Posted by JIM AMATO on Jul 29, 2012


At one time, Buster Mathis Sr. of Grand Rapids, Michigan was the best amateur heavyweight in the world. This was in 1964, after he had twice defeated another promising amateur named Joe Frazier. He was on his way to the 1964 Olympics Games in Tokyo but an injury sidelined him. Frazier took his place as an alternate. Joe won the Gold Medal and the rest is history.
Where does Buster Mathis stand in the annals of heavyweight history? Did he ever get the respect that he may have deserved? He was a good enough prospect to have Cus D’Amato guide his professional career. He was a a very big man for his era and was surprisingly fast and agile for a big man.

At the beginning of his pro career the 300 pound Mathis shedded weight and subdued opponents. In his fourth fight he would outpoint a rugged customer named Bob Stallings. In his sixth fight he would halt Chuck Wepner.

Buster was built up like most prospects at that time were. His record is spotted with journeymen like Charlie Polite, Mike Bruce, Everett Copeland, Sonny Moore…After 23 straight victories he was matched with old foe Joe Frazier for the New York State recognition of the heavyweight title that had been taken from Muhammad Ali.

This time Joe would have more rounds to work over and wear down Big Buster. Finally in the eleventh round Buster went down and Joe had a piece of the heavyweight pie.
After the loss to Frazier, Mathis put together a nice five bout win streak. He beat Mel Turnbow, James J. Beattie, Amos “Big Train” Lincoln, Dick Wipperman and James J. Woody. That was pretty respectable opposition at that time. This led to another shot at the big time. A match with the brawling Canadian contender George Chuvalo.
The bout with Chuvalo would be the highlight of Buster’s fine career. If anyone ever doubts that Buster was a world class heavyweight, get a hold of the film of this fight. Mathis was the master of Chuvalo throughout the twelve round contest.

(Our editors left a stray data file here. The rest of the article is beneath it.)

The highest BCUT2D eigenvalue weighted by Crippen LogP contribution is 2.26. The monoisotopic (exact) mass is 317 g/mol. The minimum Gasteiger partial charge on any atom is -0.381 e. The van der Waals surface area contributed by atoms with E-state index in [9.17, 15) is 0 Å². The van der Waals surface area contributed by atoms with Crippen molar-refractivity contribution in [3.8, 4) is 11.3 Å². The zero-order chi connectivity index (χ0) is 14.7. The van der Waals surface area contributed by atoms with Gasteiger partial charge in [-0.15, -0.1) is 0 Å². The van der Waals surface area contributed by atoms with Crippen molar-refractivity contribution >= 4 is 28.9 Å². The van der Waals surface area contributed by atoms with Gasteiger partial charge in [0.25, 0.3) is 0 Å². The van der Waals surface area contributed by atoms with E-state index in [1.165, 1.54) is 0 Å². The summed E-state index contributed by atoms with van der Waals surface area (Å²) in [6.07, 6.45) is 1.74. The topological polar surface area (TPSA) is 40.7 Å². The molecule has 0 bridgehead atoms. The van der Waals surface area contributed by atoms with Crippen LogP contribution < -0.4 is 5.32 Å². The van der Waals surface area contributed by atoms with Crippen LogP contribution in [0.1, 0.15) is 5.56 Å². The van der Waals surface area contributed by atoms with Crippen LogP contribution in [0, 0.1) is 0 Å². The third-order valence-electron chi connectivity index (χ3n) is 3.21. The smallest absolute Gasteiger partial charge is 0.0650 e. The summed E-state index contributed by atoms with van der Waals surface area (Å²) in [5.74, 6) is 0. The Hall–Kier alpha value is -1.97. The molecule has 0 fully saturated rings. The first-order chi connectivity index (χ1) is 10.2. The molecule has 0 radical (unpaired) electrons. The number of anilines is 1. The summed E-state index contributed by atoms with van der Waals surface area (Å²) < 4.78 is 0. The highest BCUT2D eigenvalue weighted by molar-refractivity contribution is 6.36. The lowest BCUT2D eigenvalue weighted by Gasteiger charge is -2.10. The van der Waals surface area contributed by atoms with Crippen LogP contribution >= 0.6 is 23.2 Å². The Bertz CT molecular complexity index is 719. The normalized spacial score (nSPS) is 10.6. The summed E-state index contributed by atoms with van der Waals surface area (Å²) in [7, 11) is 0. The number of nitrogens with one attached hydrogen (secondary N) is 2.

The win over Chuvalo put Buster right back in the thick of the heavyweight picture.By this time the once 300 pound Mathis was tipping the scales around 235. Six weeks after the Chuvalo triumph, Buster would take on the erratic but always entertaining Jerry Quarry. On the night they fought Quarry was nothing short of brilliant. It was a boxing clinic and Buster was soundly defeated. At this point Buster took some time off after a high profile loss.

It would be well over two years before Buster would re-enter the ring and his opponent would be none other then the comebacking Muhammad Ali. Buster had ballooned to over 250 pounds and although game to the core he was totally outclassed by Ali and lost a twelve round decision. This would finish Buster as a serious contender.
Buster would defeat the undefeated Claude McBride but in his next bout he was savaged by another unbeaten prospect named Ron Lyle. That would be the end of Buster’s career.
Big Buster only lost four of thirty four fights. He lost to Frazier, Quarry, Ali and Lyle. Does that make him all bad? The Buster Mathis that defeated George Chuvalo was one of the best heavyweights of the late 1960′s.


Jim Amato has written 25 post in this blog.

Jim Amato writes about old school boxers from the long forgotten boxing past and teases the reader’s memory with his recollection of what made these fighters legends during their time and worthy for induction into the hall of fame. He is a boxing Historian to boot.

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